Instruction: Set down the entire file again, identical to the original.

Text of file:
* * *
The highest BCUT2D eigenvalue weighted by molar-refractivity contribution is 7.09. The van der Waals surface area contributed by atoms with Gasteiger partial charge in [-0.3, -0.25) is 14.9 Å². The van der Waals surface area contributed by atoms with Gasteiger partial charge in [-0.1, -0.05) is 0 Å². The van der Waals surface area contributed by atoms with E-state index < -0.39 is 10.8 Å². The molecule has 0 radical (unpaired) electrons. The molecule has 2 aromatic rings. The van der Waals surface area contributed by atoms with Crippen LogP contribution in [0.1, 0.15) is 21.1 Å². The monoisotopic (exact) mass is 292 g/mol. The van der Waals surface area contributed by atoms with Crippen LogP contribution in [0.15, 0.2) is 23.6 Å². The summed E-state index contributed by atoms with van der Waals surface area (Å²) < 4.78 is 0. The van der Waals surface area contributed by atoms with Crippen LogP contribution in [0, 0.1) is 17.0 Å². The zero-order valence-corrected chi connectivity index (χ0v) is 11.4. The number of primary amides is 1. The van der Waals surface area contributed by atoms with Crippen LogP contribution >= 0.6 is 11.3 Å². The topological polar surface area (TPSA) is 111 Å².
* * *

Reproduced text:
The highest BCUT2D eigenvalue weighted by molar-refractivity contribution is 7.09. The van der Waals surface area contributed by atoms with Gasteiger partial charge in [-0.3, -0.25) is 14.9 Å². The van der Waals surface area contributed by atoms with Gasteiger partial charge in [-0.1, -0.05) is 0 Å². The van der Waals surface area contributed by atoms with E-state index < -0.39 is 10.8 Å². The molecule has 0 radical (unpaired) electrons. The molecule has 2 aromatic rings. The van der Waals surface area contributed by atoms with Crippen LogP contribution in [0.1, 0.15) is 21.1 Å². The monoisotopic (exact) mass is 292 g/mol. The van der Waals surface area contributed by atoms with Crippen LogP contribution in [0.15, 0.2) is 23.6 Å². The summed E-state index contributed by atoms with van der Waals surface area (Å²) < 4.78 is 0. The van der Waals surface area contributed by atoms with Crippen LogP contribution in [0, 0.1) is 17.0 Å². The zero-order valence-corrected chi connectivity index (χ0v) is 11.4. The number of primary amides is 1. The van der Waals surface area contributed by atoms with Crippen LogP contribution >= 0.6 is 11.3 Å². The topological polar surface area (TPSA) is 111 Å².